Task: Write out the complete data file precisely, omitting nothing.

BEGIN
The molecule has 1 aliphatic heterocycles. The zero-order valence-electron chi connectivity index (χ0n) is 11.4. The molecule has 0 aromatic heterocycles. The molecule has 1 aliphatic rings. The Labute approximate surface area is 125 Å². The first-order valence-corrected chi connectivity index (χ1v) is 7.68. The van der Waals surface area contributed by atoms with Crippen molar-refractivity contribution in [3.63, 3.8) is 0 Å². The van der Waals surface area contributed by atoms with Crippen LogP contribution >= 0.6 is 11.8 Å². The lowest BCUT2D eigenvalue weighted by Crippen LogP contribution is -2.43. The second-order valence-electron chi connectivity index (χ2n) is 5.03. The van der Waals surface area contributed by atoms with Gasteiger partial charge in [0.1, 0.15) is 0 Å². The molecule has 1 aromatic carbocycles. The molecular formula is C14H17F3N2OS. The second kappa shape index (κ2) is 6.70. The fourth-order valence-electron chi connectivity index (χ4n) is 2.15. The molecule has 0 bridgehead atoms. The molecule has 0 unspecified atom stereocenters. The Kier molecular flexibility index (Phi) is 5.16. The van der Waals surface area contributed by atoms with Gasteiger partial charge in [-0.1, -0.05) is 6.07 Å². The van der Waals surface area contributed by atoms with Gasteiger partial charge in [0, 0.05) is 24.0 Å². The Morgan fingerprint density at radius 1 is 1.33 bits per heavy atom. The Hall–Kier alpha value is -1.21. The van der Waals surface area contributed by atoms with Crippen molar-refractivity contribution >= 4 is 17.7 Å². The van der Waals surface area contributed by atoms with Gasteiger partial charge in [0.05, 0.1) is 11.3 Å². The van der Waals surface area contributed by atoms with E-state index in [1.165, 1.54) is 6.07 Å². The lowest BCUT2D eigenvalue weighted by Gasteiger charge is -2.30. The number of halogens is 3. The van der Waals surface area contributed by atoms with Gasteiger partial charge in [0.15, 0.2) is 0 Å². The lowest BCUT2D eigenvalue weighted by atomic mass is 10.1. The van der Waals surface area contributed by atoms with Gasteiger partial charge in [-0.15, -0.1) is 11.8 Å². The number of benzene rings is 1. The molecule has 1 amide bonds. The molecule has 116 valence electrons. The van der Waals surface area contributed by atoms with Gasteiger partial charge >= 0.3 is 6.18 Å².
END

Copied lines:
The molecule has 1 aliphatic heterocycles. The zero-order valence-electron chi connectivity index (χ0n) is 11.4. The molecule has 0 aromatic heterocycles. The molecule has 1 aliphatic rings. The Labute approximate surface area is 125 Å². The first-order valence-corrected chi connectivity index (χ1v) is 7.68. The van der Waals surface area contributed by atoms with Crippen molar-refractivity contribution in [3.63, 3.8) is 0 Å². The van der Waals surface area contributed by atoms with Crippen LogP contribution >= 0.6 is 11.8 Å². The lowest BCUT2D eigenvalue weighted by Crippen LogP contribution is -2.43. The second-order valence-electron chi connectivity index (χ2n) is 5.03. The van der Waals surface area contributed by atoms with Gasteiger partial charge in [0.1, 0.15) is 0 Å². The molecule has 1 aromatic carbocycles. The molecular formula is C14H17F3N2OS. The second kappa shape index (κ2) is 6.70. The fourth-order valence-electron chi connectivity index (χ4n) is 2.15. The molecule has 0 bridgehead atoms. The molecule has 0 unspecified atom stereocenters. The Kier molecular flexibility index (Phi) is 5.16. The van der Waals surface area contributed by atoms with Gasteiger partial charge in [-0.1, -0.05) is 6.07 Å². The van der Waals surface area contributed by atoms with Gasteiger partial charge in [0, 0.05) is 24.0 Å². The Morgan fingerprint density at radius 1 is 1.33 bits per heavy atom. The Hall–Kier alpha value is -1.21. The van der Waals surface area contributed by atoms with Crippen molar-refractivity contribution >= 4 is 17.7 Å². The van der Waals surface area contributed by atoms with Gasteiger partial charge in [0.05, 0.1) is 11.3 Å². The van der Waals surface area contributed by atoms with E-state index in [1.165, 1.54) is 6.07 Å². The lowest BCUT2D eigenvalue weighted by Gasteiger charge is -2.30. The number of halogens is 3. The van der Waals surface area contributed by atoms with Gasteiger partial charge in [0.15, 0.2) is 0 Å². The lowest BCUT2D eigenvalue weighted by atomic mass is 10.1. The van der Waals surface area contributed by atoms with Gasteiger partial charge in [-0.15, -0.1) is 11.8 Å². The number of benzene rings is 1. The molecule has 1 amide bonds. The molecule has 116 valence electrons. The van der Waals surface area contributed by atoms with Gasteiger partial charge >= 0.3 is 6.18 Å².